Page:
Zimmerman's unyielding resistance to Doc's attempts eventually prompts Barclay to call in Counselor Troi for help. Maybe she can get to the bottom of the friction between these two stubborn personalities. Then again, maybe not. Between the two of them, they have enough stubbornness for 10 people.
From a technical standpoint, "Life Line" is flawlessly executed. Director Terry Windell and the Voyager visual effects team have assembled scores of shots that are so completely convincing that you won't even be thinking about the techniques that allow Picardo to interact with himself on the screen; you will simply believe that there are in fact two Picardos. Of course, Picardo deserves credit for acting these scenes out against what are really voice recordings, stand-ins, or, for all I know, empty air. This must've been a lot of work to pull off, and it shows—but most importantly, it's not evident while you're watching. Like the most "responsible" special effects, the technique is a function of the story and no more. If Picardo had an identical twin playing opposite himself, I get the feeling the scenes would've ended up looking just like they do here. Great work.
As a character study with depth, "Life Line" is not the equal of "Barge of the Dead" or "Pathfinder," but it's high on the Voyager list. It's often quite funny, it's well acted, has sharp dialog and some moments of poignancy. The stubbornness is only part of Zimmerman's problem; the biggest problem is in revisiting the pain of the EMH-1's failure. When defect reports of the original EMH began rolling in, so did nicknames like "Emergency Medical Hothead" and "Extremely Marginal House call." Zimmerman was humiliated and has carried the pain with him for years.
Troi's detour into the plot is perhaps a bit contrived, although the story makes reasonable use of her. Barclay's presence makes more sense given past history; he's the actual link between Doc and Zimmerman, since he was established in "Projections" as having once been Zimmerman's assistant in developing the EMH. In a sudden twist of fate, Doc's program malfunctions and is threatened with destruction unless Zimmerman intervenes, forcing the two into the same room until Zimmerman finally confronts his own agonizing issues. (The fact that Barclay and Troi manufactured the crisis works better than if the plot had arbitrarily done so.)
I also appreciated the little touches here, like the way Zimmerman is surrounded by his intriguing holographic creations, like pet Leonard, a holographic iguana that occasionally talks like a parrot (which is a hoot). And there's Roy, the holographic insect that buzzes around, much to Doc's annoyance until he finally squashes it.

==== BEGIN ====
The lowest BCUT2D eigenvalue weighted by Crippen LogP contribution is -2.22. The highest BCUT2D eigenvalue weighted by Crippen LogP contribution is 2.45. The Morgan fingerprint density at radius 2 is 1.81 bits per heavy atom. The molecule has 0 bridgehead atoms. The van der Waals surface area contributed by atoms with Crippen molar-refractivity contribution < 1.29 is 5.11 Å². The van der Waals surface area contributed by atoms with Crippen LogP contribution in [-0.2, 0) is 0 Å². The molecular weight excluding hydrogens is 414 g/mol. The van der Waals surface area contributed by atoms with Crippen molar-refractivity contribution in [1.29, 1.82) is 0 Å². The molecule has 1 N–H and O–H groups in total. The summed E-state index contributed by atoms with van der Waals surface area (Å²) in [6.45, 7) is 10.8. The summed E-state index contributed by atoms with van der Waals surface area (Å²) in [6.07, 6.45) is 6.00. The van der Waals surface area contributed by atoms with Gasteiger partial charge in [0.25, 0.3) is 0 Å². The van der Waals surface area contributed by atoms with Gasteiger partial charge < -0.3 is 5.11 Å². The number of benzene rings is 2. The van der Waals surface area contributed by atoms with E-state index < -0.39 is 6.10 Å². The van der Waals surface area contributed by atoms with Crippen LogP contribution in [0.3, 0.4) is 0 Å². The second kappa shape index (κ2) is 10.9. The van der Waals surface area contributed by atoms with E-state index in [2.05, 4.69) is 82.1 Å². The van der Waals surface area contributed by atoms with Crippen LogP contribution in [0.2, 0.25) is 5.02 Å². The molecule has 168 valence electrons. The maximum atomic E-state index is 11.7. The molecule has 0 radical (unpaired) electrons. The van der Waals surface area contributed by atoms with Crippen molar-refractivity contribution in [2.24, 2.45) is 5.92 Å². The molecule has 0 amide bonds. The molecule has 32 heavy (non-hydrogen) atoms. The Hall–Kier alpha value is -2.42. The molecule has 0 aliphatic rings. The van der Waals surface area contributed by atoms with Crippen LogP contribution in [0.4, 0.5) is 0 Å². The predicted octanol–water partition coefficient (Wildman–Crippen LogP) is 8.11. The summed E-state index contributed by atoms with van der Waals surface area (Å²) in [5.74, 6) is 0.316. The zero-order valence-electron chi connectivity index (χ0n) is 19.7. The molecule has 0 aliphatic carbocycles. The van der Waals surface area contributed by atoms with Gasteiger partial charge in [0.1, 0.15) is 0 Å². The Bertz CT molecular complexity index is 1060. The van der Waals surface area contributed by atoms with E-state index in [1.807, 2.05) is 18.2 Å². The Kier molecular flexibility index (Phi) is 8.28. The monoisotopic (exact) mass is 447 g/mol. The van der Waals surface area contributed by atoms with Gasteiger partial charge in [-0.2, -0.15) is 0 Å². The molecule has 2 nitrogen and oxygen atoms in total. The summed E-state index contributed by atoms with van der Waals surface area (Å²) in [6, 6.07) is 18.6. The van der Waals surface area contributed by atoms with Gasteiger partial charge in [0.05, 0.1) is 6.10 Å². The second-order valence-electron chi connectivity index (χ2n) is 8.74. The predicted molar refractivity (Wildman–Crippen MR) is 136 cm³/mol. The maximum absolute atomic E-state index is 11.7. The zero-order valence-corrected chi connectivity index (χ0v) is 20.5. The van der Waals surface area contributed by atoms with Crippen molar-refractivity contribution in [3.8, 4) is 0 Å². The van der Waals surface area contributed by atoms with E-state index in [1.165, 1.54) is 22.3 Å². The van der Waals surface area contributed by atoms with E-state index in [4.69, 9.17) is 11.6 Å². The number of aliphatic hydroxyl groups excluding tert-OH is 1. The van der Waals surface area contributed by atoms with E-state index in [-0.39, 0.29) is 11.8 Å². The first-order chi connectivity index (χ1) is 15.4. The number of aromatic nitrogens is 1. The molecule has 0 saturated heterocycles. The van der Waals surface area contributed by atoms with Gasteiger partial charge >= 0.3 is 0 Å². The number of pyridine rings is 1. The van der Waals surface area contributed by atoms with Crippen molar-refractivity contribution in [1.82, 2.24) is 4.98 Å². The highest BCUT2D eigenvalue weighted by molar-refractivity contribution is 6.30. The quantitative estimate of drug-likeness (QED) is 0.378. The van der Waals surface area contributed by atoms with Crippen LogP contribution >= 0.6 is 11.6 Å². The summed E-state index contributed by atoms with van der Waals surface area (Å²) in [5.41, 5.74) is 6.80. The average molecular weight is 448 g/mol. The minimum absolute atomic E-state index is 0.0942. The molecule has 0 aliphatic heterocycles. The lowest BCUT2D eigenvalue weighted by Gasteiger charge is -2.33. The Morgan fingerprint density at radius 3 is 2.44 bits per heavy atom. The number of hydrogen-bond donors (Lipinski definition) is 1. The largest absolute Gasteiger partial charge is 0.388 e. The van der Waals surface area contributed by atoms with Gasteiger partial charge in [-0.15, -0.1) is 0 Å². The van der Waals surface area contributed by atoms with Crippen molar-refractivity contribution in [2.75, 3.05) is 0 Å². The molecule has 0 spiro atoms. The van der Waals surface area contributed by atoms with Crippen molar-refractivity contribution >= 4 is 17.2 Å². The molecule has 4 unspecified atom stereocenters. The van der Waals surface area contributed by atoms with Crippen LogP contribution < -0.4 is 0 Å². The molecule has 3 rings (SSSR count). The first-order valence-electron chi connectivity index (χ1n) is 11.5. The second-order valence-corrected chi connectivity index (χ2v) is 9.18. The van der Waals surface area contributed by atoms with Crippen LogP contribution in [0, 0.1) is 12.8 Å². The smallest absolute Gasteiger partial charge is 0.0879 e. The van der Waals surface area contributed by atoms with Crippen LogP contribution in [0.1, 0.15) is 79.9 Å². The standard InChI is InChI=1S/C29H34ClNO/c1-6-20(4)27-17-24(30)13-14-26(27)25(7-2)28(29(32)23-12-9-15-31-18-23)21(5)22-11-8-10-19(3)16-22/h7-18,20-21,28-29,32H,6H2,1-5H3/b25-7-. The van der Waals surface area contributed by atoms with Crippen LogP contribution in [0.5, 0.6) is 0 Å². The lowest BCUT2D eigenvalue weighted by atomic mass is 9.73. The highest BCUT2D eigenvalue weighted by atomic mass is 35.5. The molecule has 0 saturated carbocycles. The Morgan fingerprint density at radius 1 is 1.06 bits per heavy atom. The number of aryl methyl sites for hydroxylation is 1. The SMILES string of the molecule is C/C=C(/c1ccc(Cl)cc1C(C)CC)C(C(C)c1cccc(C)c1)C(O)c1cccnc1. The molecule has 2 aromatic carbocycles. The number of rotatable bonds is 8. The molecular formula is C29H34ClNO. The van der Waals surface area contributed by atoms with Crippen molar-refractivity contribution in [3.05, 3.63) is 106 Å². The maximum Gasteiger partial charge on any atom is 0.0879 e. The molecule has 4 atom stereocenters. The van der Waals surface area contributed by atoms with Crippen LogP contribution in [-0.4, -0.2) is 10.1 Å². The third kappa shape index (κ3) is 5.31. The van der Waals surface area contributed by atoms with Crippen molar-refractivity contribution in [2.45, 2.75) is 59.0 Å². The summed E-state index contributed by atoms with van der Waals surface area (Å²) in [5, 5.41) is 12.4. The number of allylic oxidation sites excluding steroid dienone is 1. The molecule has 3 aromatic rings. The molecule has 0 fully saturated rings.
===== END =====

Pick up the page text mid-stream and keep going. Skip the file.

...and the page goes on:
But most interesting is Haley (Tamera Craig Thomas), who is revealed in an unexpected but understated scene to also be a hologram. Her role is crucial because she predates even the EMH; she's Zimmerman's personal assistant and a friend he has grown very attached to. She helps him realize that he cannot turn his back on the EHM.
There's also a brief scene back aboard Voyager that gives me hope about some of the larger issues that deserve to play into the seventh season. Within Starfleet's transmission is an interesting question Admiral Hayes (Jack Shearer) asks Janeway: He wants to know the "status of the Maquis"—a single line that plants a seed which could become an interesting issue for the Voyager family in the upcoming year (whether or not it does is another matter). How will we deal with these things as re-entering the Alpha Quadrant becomes closer to a reality?
The bottom line: "Life Line" is a very likable show with people we can care about. Picardo and the others are constantly watchable; the plot is simple and benefits from good dialog; we feel at home in Zimmerman's lab, which is a triumph of set design; the comic timing is on; and the problem at hand is an empathetic dilemma of one man's troubled feelings. It's hard to believe an episode like this and an episode as incompetent as "Fury" can pass the same studio export test. Here I cared. There I didn't. And that's the secret.
Next week: Ghosts in the machine.